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This is Agriculture: Local woman advancing in male-dominated field


Difficult math questions? No problem. Skill testing physics exams? A breeze. Being one of the only females in her entire program? She's got it.

From left are Zac Francis, Carling Gratto and William MacKenzie. Gratto, from Masstown, is one of the few female students in her industrial engineering class at a local post-secondary institution.

For Carling Gratto, being one of the only females in her industrial engineering program doesn't set her back. If anything, it's what drives her to become even more successful.

A fifth year student at Dalhousie University, Carling grew up in the small, rural community of Masstown. She completed two years of the engineering diploma program at the Dalhousie University's Agricultural Campus (formerly NSAC). Upon graduating from the Faculty of Agriculture in May 2012, she transferred to the engineering co-op program at Dalhousie University in Halifax. A three-year program with three co-op terms and Carling graduated in May with a bachelor of industrial engineering.

Industrial engineering is the design and development of complex systems that play a key role in society. From systems like manufacturers, airlines and hospitals to telecommunications and online retailers, industrial engineers oversee complex systems of people, technology and information. For Carling, becoming an industrial engineer wasn't always easy. Along with her countless hours of studying, Carling had to search for employment to complete her co-op program. Her passion and dedication along with a lot of time management played a key role in her academic and professional success.

"The hardest part about getting where I am today has definitely been time management," Carling said. "Engineering is a really intense program and on top of going to class and studying, you have to apply for jobs and go to interviews. It's really important to be dedicated and to manage your time wisely."

Along with juggling a busy schedule, Carling is one of the few females in her program, which has made for a challenging yet rewarding journey.

"There are approximately 50 students in my class and I would say around eight are female." Carling said. "Engineering has typically been, and still is today, a male dominated field. Although the number of female engineers is slowly rising, about 13 per cent of engineers are female."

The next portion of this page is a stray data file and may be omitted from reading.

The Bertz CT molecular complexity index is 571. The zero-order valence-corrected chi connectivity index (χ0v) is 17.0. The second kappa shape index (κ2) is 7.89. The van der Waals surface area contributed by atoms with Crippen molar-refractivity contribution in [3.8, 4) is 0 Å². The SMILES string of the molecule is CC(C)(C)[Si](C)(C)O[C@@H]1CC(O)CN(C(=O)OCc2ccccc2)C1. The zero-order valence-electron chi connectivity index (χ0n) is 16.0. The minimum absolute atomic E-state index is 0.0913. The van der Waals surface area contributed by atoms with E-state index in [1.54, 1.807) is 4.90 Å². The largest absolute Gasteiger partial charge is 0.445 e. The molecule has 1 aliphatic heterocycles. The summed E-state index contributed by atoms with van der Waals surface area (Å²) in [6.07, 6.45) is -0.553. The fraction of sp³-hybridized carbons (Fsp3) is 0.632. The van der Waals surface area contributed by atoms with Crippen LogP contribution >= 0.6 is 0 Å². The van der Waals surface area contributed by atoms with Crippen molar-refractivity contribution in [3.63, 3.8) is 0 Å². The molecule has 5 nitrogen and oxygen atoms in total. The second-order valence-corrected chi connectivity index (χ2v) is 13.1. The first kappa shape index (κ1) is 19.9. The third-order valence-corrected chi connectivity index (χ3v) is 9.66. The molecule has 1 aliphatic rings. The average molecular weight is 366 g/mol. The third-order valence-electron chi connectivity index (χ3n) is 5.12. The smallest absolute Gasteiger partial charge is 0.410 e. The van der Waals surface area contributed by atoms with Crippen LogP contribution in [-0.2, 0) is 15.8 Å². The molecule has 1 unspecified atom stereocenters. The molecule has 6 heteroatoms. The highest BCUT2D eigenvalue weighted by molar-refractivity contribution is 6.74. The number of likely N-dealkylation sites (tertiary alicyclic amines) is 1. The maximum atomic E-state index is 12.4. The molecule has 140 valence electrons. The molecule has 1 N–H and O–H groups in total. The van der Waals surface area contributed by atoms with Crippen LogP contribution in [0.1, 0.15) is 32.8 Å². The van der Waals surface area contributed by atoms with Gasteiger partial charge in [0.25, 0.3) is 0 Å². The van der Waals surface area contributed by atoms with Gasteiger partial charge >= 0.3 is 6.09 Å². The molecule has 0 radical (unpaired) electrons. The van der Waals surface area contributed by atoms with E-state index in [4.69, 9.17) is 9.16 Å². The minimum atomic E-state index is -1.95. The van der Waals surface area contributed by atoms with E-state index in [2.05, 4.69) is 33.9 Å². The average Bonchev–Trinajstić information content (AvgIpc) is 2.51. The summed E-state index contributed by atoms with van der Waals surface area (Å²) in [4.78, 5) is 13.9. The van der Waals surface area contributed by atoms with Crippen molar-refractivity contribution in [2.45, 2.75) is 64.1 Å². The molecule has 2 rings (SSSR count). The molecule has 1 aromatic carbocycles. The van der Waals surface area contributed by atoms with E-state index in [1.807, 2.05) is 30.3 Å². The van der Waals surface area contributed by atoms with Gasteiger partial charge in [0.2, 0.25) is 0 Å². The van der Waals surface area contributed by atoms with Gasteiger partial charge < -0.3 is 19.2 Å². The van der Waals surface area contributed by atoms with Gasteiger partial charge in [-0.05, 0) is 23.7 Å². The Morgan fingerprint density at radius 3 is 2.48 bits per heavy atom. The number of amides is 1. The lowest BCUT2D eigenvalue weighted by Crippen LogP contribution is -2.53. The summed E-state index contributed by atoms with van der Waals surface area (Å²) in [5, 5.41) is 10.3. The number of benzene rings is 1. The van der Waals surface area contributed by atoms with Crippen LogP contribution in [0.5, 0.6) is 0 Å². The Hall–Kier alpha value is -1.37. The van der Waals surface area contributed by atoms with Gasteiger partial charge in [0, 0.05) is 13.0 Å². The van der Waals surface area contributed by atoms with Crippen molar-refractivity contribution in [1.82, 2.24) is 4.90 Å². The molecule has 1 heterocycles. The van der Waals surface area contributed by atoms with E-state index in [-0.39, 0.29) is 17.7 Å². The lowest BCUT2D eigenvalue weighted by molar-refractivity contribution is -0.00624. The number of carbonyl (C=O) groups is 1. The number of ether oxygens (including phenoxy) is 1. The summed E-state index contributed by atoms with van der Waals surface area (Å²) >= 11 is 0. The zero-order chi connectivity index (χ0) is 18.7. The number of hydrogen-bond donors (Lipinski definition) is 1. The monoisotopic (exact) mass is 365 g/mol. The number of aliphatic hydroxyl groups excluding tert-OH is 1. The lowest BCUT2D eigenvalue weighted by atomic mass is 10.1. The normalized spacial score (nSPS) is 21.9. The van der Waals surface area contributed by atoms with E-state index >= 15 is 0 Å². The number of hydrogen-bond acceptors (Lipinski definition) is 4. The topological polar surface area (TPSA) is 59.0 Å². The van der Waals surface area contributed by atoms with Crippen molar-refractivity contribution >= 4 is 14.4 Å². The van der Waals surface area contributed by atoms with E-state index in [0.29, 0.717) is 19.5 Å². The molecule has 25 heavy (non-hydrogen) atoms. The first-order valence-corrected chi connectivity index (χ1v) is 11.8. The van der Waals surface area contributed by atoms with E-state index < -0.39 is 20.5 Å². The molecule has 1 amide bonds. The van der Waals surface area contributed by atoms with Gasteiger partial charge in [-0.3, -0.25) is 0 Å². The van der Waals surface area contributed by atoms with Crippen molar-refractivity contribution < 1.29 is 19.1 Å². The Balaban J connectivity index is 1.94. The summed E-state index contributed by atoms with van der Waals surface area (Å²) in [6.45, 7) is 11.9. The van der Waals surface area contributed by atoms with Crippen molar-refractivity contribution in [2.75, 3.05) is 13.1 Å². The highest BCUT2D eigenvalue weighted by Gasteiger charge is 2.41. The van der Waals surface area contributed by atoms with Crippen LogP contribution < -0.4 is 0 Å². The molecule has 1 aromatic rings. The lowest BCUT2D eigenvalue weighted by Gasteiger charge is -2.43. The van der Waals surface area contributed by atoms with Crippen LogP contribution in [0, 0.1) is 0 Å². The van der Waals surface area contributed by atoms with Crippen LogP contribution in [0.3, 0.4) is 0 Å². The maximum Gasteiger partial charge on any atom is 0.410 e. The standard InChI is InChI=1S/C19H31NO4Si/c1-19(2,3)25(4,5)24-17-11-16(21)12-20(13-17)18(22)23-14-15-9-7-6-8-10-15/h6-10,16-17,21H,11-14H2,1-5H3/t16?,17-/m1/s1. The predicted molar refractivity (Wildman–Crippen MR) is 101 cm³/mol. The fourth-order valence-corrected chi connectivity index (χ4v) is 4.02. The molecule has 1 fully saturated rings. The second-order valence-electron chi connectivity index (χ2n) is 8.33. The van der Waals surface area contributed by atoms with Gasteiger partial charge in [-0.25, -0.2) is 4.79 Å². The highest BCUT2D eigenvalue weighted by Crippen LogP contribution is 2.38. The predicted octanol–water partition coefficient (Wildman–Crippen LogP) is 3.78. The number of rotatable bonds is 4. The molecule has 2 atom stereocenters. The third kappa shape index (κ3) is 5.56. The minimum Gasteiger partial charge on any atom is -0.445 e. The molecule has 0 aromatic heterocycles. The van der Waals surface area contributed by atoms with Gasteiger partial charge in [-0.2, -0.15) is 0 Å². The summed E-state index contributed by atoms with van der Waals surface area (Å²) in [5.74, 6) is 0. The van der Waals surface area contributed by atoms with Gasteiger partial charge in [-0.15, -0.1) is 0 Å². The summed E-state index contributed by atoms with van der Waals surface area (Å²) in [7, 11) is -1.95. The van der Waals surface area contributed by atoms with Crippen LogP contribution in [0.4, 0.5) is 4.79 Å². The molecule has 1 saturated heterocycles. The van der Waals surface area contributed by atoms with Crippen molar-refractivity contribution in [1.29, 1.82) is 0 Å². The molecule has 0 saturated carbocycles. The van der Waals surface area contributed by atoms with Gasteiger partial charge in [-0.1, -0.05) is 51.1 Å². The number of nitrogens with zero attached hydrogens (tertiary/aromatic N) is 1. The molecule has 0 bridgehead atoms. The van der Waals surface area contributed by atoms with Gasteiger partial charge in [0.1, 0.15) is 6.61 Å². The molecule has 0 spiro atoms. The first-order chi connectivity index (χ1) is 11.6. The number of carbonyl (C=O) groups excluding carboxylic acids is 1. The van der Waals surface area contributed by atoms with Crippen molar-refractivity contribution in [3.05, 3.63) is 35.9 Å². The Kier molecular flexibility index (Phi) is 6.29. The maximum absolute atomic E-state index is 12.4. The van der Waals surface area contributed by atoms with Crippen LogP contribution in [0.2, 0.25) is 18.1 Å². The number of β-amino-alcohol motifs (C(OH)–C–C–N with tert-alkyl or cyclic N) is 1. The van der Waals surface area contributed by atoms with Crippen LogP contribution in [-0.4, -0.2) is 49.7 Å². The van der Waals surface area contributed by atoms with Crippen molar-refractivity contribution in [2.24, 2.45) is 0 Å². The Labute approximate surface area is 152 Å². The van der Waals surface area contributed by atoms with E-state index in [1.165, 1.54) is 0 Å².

Carling didn't always know she wanted to be an industrial engineer. Growing up she considered and explored a few different career options. Having a father who is an industrial engineer heavily influenced her decision. She soon realized that she wanted to follow in his footsteps.

"As I got older my dad started introducing me more and more to what he does," Carling says. "I loved learning about his projects and he would take me around to different job sites. Eventually, I just knew that I wanted to do that too."

As a female in a typically male dominated field, Carling has worked hard to get where she is today. No two days of her journey have ever been the same. Carling chose to enter the co-op program to pursue her industrial engineering degree. The co-op program requires students to complete three work terms. Each work term is four months long, providing students one year's worth of experience upon graduation. She worked at Capital Health in Halifax for her first placement and then at LED Roadway Lighting in Amherst for her second co-op placement. Carling's final co-op term was at Proctor and Gamble in Belleville, Ont.

"At Proctor and Gamble, I worked on different work process improvement projects," Carling describes. "A typical day involved observing different processes within the manufacturing facility, researching and studying ways to improve them, and putting these ideas into action."

Through the co-op program, Carling has gained valuable experience that she will take with her throughout the rest of her career. Each day poses a new challenge to be overcome and Carling tackles every challenge she faces.

"Engineering is so diverse," Carling explains. "Even as a student, I've experienced a number of different engineering roles, through working with my dad, working at the AC and through Dalhousie's co-op program. Each day I do something a bit, or even completely different than the day before. It makes things interesting and I'm always finding new ways to solve problems."

Carling said one of the most rewarding aspects of her career is seeing her ideas put into action. As her journey as an industrial engineer continues, Carling hopes to keep working in the area of manufacturing. She enjoys the challenge and the reward that accompany hard work. She plans to continue gaining new experiences and expanding her knowledge that will help her reach a new level with her career. Overall, it's safe to say that Carling Gratto has no regrets.

Emma Geldart is a recent graduate of the public relations program at MSVU and a former marketing and communications assistant at the Dalhousie Faculty of Agriculture.

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